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- To: STEVE.M@AppleLink.Apple.COM
- Subject: colors
- From: Steve Strassmann <email@example.com>
- Date: Mon, 27 Apr 1992 19:41:37 -0500
- Cc: info-mcl
From: STEVE.M@AppleLink.Apple.COM (Carbon-based, S Mitchell,APD)
Thanks, Steve, for showing how to use the QuickDraw color picker stuff.
I've never actually played with this myself.
> From: firstname.lastname@example.org
> A simplified rule of thumb: to get the luminosity (greyscale brightness)
> of a color, take (.2R + .7G + .1B). The eye is much more sensitive
> to brightness changes in green than in red or blue, so that's what a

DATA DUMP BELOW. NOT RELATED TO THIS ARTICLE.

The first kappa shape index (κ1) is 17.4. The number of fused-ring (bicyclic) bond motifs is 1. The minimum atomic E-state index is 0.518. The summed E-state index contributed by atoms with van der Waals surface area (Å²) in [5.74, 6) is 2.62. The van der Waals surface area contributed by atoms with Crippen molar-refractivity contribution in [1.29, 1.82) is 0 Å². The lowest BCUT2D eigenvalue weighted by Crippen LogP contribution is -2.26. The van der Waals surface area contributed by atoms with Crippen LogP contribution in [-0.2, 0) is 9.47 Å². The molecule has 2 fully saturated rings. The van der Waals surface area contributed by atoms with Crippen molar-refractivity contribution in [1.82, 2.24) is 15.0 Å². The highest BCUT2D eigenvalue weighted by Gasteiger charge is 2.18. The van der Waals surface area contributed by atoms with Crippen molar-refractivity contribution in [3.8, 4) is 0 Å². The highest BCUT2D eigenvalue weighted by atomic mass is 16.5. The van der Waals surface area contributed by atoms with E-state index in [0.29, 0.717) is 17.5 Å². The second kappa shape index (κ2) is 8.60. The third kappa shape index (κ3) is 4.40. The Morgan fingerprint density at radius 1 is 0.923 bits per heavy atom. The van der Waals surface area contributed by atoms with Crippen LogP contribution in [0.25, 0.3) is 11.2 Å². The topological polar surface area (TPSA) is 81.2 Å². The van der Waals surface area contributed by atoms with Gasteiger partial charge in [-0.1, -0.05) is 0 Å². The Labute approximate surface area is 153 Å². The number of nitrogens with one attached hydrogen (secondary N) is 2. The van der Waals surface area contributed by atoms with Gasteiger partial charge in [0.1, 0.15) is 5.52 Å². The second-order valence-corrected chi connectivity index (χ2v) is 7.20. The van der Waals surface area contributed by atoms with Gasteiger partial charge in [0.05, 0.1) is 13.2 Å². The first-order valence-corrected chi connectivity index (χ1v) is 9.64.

> black and white TV does when it displays a color video signal.
The Mac RGB Color Model's number ranges already adjust for the relative
brightness of the primary colors - greys are represented by R = G = B,
and the ranges are linearized, so that (0.5, 0.5, 0.5) is 50% grey.
Actually, this is true on practically any computer - this RGB model
is what most computers use. What I was referring to is how to take a given
color expressed in RGB coordinates and determine its luminosity (brightness),
which is a single number.
Fortunately, as Steve points out, Quickdraw provides handy conversion
routines for various color models so you can skip the code in my message.
It's just too bad Quickdraw uses faster (but messier) 16-bit integers
instead of floats between 0 and 1.